Komodo 7 Alpha 2: Improved Syntax Checking

The plan for rolling out Komodo 7 is to bring on a wave of new functionality with each new alpha. This time the main difference is a revamp in the way we do as-you-type syntax checking.

Revisiting syntax checking

First of all, we’re no longer handing over HTML-based templates (like Django, RHTML, Mason, etc.) to HTML Tidy and hoping for the best. Komodo now splits each of these documents into separate parts, and then sends each section to the correct syntax checker. The contents of script tags are handed by a JavaScript checker, the code in style tags by a CSS checker, and everything else by the HTML checker.
Next, the system easily supports different checkers. For example, we’re shipping JSLint and JSHint checkers for JavaScript. They’re off by default, but you can control which ones to use on a per-document or per-project basis, following whatever makes sense. Similarly, if you’ve installed pylint, PyChecker, or pyflakes, you can now use them to vet your Python code.
We’ve found there are two other HTML libraries written as Perl modules (HTML::Tidy and HTML::Lint) that sometimes do better HTML checking than Tidy, so you now have the option of using those. If you’ve moved to HTML5, you can check it with Komodo’s built-in html5lib instead.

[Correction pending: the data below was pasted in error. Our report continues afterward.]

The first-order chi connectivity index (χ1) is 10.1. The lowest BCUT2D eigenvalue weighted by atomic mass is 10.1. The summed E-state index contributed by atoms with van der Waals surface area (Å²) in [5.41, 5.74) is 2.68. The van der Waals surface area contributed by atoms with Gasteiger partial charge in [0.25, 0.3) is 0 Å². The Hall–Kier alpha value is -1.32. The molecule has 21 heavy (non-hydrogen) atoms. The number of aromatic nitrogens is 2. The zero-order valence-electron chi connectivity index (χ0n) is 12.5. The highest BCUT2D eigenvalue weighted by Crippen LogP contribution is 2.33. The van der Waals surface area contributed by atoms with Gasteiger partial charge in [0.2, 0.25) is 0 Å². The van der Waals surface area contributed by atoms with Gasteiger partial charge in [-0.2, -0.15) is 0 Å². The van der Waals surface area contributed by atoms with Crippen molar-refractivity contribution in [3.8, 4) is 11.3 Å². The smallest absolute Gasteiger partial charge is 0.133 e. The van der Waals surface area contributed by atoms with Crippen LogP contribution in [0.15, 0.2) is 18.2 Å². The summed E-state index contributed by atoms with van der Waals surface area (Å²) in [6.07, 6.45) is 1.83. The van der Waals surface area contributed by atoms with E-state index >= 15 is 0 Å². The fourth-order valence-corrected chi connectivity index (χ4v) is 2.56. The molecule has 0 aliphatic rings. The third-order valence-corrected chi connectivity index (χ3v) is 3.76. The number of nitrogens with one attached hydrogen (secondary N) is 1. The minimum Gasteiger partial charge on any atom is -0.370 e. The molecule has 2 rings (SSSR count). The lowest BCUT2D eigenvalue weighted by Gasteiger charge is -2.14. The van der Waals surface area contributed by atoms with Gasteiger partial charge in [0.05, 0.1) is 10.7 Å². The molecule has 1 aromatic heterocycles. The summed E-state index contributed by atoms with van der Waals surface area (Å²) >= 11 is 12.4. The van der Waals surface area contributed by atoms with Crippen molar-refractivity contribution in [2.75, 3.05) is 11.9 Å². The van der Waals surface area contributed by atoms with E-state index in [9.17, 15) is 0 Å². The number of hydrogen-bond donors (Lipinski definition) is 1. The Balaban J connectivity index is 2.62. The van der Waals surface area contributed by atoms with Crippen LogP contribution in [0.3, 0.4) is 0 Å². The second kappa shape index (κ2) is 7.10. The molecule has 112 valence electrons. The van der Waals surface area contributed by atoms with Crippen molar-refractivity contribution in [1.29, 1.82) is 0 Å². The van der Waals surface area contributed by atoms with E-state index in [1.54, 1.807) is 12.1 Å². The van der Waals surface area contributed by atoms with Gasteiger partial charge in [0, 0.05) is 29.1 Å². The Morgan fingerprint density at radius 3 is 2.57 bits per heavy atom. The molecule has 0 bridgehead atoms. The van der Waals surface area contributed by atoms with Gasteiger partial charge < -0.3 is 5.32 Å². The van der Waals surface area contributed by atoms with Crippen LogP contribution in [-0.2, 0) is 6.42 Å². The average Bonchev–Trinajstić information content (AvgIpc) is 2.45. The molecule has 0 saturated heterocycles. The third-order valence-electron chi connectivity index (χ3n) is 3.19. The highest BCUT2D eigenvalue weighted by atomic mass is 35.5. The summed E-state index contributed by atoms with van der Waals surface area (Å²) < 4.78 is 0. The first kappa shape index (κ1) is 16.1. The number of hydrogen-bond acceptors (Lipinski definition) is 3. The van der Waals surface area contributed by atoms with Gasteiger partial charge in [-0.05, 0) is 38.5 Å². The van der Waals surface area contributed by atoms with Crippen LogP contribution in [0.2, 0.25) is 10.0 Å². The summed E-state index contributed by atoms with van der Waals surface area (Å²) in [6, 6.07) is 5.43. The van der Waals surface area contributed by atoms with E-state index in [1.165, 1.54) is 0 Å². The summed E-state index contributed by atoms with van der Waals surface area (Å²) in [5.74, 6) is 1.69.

Roll your own

Finally, the new syntax checking system is fully extensible. The three parts to add support for a new language are: UDL to describe the language, an XPCOM library to determine how the checking works, and a Mozilla extension to add new preference pages. If you just want to add support for a new checker for an existing language, you can do that with a simple Mozilla extension.


Speaking of new languages, we’ve added support for CoffeeScript, the JavaScript preprocessor. Currently it does coloring, and supports the same kind of indentation-level-based folding that Python does. If Komodo finds a program called “coffee” on the PATH, it will do syntax-checking as well. If you’re using a snazzy new template language that preprocesses CoffeeScript elements and converts them to regular JavaScript script elements for the browser, Komodo will now syntax-check that as well.

Updated Mozilla under the hood

The other main change is that this version of Komodo is now using the same version of Mozilla as Firefox 4. Startup should definitely be faster, as most components can now be loaded on demand as they’re needed, as opposed to loading everything initially on startup. This also means extension writers can take advantage of new features in JavaScript 1.8.5
Additionally there have been several bug fixes since the last alpha, particularly in the new sync and collaboration modules.

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